Hot Tub Covers: The Good, the Bad and the Ugly
When shopping for new hot tub covers, you should know your options.
But I'm not talking about spa cover options like Foam Density or a Double Wrapped Core, but I'm talking today about the types of spa covers on the market.
There are 3 main types of spa covers - Soft Spa Covers, Hard Spa Covers and Aluminum Spa Covers.
Spa Soft Covers (aka soft spa covers), are a durable vinyl fabric that is stretched over the spa top and fastened to the spa cabinet with rubber straps. They are used with an air filled vinyl pillow floating underneath the soft cover, to reduce pooling of rain water.
The Good: Lightweight and much less cumbersome than traditional folding spa covers. Lowest cost for a spa cover, $150-$200.
The Bad: Not a thermal spa cover, very low R-value which makes it unsuitable for most heated hot tubs.
The Ugly: Even with the air pillow used underneath, heavy rain can cause water (and stains) to collect on the cover.
Hard Spa Covers are the traditional vinyl wrapped foam cores with a center hinge for folding. The most popular type of spa cover, hard spa tops are made to fit the spa dimensions exactly, and are fastened to the spa cabinet with straps and clips.
The Good: Seals tightly to spa edges to perform at the highest possible R-value for heated spas. Affordably priced from $294-$500.
The Bad: Larger hot tub covers may require two persons to remove and replace the cover, unless a cover lifter is used.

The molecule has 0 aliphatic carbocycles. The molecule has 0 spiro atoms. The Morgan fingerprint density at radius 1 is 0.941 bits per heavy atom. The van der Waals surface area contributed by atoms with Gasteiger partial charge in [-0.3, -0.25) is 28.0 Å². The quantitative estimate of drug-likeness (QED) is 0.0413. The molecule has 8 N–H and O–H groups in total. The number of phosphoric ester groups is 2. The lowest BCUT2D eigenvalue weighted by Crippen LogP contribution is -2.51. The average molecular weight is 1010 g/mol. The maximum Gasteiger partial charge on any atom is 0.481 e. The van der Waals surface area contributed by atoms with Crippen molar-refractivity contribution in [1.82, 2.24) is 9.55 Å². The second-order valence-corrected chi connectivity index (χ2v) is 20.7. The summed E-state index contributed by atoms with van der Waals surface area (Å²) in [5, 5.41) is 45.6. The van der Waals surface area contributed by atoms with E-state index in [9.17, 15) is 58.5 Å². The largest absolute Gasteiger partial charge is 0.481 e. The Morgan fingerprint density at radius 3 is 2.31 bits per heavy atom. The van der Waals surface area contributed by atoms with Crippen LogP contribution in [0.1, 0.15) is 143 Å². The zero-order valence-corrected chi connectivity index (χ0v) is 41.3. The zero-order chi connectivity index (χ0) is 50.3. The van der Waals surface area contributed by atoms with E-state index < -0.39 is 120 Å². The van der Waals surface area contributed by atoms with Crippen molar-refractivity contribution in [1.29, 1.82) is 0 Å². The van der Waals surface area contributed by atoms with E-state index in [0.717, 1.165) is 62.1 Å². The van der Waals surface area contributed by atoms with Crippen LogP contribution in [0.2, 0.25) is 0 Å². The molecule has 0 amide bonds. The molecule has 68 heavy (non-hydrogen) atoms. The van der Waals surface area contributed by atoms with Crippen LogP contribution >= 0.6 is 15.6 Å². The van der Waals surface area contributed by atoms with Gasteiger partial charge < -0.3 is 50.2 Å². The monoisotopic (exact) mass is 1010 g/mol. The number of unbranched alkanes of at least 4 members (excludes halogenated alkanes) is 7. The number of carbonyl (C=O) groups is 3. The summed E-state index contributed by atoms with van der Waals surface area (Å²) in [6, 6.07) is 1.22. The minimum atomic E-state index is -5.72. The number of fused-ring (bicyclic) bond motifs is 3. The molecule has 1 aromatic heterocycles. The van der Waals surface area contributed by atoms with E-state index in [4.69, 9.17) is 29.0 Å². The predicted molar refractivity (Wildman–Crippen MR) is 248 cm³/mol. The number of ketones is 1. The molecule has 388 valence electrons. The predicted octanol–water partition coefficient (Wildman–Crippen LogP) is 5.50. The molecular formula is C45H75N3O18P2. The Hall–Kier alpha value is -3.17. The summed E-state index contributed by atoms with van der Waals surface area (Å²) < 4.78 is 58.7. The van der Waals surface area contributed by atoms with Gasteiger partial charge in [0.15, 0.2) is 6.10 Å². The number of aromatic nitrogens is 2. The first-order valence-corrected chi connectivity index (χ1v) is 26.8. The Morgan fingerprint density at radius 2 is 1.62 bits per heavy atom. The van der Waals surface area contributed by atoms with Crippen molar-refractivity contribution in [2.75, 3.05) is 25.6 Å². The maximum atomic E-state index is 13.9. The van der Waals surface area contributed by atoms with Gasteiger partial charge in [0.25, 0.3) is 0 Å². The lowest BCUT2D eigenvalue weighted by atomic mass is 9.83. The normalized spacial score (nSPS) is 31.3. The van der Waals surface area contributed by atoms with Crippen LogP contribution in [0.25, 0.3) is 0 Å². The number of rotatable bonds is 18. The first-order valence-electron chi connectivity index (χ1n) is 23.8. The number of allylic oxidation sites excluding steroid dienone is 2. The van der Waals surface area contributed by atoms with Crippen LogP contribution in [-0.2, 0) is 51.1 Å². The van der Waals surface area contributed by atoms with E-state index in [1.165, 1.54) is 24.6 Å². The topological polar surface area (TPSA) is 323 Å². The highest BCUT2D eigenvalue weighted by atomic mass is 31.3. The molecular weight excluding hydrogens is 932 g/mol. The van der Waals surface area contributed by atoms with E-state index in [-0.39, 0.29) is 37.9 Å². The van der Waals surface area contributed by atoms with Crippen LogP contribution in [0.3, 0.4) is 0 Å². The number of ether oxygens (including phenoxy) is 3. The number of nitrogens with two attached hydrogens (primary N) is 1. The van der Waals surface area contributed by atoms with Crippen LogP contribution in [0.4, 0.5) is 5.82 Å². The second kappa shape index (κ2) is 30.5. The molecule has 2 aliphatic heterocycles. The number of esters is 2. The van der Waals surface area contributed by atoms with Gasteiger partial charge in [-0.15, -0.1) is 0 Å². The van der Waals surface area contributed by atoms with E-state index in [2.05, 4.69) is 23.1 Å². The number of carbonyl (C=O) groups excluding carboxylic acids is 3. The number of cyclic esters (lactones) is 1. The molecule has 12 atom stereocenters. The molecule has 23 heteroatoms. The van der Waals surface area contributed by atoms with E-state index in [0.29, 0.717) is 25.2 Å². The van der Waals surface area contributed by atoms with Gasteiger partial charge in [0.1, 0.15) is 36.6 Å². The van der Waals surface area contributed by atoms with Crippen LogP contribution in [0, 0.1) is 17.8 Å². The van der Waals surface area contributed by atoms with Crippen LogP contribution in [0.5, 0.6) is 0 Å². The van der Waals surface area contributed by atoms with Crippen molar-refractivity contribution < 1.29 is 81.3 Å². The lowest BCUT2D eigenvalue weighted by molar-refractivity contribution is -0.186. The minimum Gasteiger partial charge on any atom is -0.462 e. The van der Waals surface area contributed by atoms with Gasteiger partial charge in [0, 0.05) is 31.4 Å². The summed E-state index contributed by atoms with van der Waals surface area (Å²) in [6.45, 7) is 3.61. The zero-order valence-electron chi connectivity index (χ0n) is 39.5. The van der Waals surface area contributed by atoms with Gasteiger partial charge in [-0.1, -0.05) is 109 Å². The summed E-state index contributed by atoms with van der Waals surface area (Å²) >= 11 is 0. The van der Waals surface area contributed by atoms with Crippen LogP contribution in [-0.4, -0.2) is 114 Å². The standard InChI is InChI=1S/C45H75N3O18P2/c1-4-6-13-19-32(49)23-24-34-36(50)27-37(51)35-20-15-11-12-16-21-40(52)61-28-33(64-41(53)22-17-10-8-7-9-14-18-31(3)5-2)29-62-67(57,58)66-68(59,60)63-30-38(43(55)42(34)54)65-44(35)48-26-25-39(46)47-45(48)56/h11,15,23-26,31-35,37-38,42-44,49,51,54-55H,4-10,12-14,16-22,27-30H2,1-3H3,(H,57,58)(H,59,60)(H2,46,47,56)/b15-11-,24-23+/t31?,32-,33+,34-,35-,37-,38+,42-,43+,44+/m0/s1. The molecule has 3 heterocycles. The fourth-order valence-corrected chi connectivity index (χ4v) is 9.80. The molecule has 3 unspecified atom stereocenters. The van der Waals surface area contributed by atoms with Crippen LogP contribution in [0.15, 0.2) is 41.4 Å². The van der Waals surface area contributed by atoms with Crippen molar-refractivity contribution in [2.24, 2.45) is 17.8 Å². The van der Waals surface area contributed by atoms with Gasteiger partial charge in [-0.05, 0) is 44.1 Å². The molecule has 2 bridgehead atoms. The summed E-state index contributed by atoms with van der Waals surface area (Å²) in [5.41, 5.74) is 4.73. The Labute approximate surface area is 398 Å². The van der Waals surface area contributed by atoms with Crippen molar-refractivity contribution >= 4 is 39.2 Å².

The Ugly: The foam cores can break under a heavy load or horseplay, and can absorb water if the foam core seal is cut or punctured.
Aluminum Spa Covers are a close cousin to the Hard Spa Cover, and have been around for years. A Styrofoam core is sandwiched between two aluminum plates, and edged with a thick aluminum border. Can attach to spa cabinet with optional straps.
The Good: Lightweight and sturdy aluminum frame, Styrofoam cores that can't absorb (much) water, many attractive colors.
The Bad: Lower R-value. No skirt over the edge of the spa, heat seal is made by a 1/2" rubber gasket between spa lip and cover.
The Ugly: Hard to place without a spa cover lifter. Easily slips into the water, can scratch spa finishes. Highest cost of $1200-$1500.
So, when shopping for a new spa cover, take a lesson from the irony contained in Eastwood's great western epic, "The Good, the Bad and the Ugly" (1966). Not everything good is all good, and not everything bad is all bad, and maybe ugly is just that, and nothing more.
I've seen a lot of new spa covers introduced over the years, including many that were supposed to 'revolutionize' hot tub covers - but here we are, decades later, with the same 3 main spa cover options.
For most spa owners, the Hard Spa Cover is the most suitable cover, in terms of cost, ease of use, and thermal efficiency. You decide what's best for you.